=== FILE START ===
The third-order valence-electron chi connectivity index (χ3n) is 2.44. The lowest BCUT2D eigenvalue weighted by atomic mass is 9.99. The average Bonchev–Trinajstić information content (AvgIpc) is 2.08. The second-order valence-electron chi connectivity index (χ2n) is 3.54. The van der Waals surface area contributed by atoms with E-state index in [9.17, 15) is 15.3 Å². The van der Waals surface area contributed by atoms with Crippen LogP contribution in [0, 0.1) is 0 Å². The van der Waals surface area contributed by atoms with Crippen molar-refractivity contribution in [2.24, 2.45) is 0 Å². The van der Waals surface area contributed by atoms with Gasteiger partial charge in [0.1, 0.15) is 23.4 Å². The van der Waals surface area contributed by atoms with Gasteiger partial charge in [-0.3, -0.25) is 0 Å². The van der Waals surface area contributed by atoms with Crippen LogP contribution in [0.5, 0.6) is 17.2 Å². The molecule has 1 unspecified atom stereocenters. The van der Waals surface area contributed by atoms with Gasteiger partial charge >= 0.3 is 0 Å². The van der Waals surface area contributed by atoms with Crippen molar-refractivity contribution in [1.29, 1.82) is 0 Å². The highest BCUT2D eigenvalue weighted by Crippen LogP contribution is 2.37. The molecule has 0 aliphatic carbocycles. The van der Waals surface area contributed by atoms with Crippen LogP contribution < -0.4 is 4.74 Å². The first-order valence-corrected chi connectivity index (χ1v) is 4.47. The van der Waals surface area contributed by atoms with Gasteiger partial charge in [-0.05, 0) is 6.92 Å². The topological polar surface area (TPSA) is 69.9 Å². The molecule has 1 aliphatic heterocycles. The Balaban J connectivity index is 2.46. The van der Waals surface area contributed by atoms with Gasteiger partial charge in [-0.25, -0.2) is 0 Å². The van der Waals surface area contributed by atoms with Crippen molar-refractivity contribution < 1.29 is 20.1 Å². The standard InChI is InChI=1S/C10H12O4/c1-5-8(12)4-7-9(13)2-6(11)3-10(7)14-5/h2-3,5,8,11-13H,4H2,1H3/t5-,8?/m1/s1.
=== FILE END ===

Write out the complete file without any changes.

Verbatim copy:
The third-order valence-electron chi connectivity index (χ3n) is 2.44. The lowest BCUT2D eigenvalue weighted by atomic mass is 9.99. The average Bonchev–Trinajstić information content (AvgIpc) is 2.08. The second-order valence-electron chi connectivity index (χ2n) is 3.54. The van der Waals surface area contributed by atoms with E-state index in [9.17, 15) is 15.3 Å². The van der Waals surface area contributed by atoms with Crippen LogP contribution in [0, 0.1) is 0 Å². The van der Waals surface area contributed by atoms with Crippen molar-refractivity contribution in [2.24, 2.45) is 0 Å². The van der Waals surface area contributed by atoms with Gasteiger partial charge in [0.1, 0.15) is 23.4 Å². The van der Waals surface area contributed by atoms with Gasteiger partial charge in [-0.3, -0.25) is 0 Å². The van der Waals surface area contributed by atoms with Crippen LogP contribution in [0.5, 0.6) is 17.2 Å². The molecule has 1 unspecified atom stereocenters. The van der Waals surface area contributed by atoms with Gasteiger partial charge >= 0.3 is 0 Å². The van der Waals surface area contributed by atoms with Crippen molar-refractivity contribution in [1.29, 1.82) is 0 Å². The highest BCUT2D eigenvalue weighted by Crippen LogP contribution is 2.37. The molecule has 0 aliphatic carbocycles. The van der Waals surface area contributed by atoms with Crippen LogP contribution < -0.4 is 4.74 Å². The first-order valence-corrected chi connectivity index (χ1v) is 4.47. The van der Waals surface area contributed by atoms with Gasteiger partial charge in [-0.05, 0) is 6.92 Å². The topological polar surface area (TPSA) is 69.9 Å². The molecule has 1 aliphatic heterocycles. The Balaban J connectivity index is 2.46. The van der Waals surface area contributed by atoms with Gasteiger partial charge in [-0.25, -0.2) is 0 Å². The van der Waals surface area contributed by atoms with Crippen molar-refractivity contribution < 1.29 is 20.1 Å². The standard InChI is InChI=1S/C10H12O4/c1-5-8(12)4-7-9(13)2-6(11)3-10(7)14-5/h2-3,5,8,11-13H,4H2,1H3/t5-,8?/m1/s1.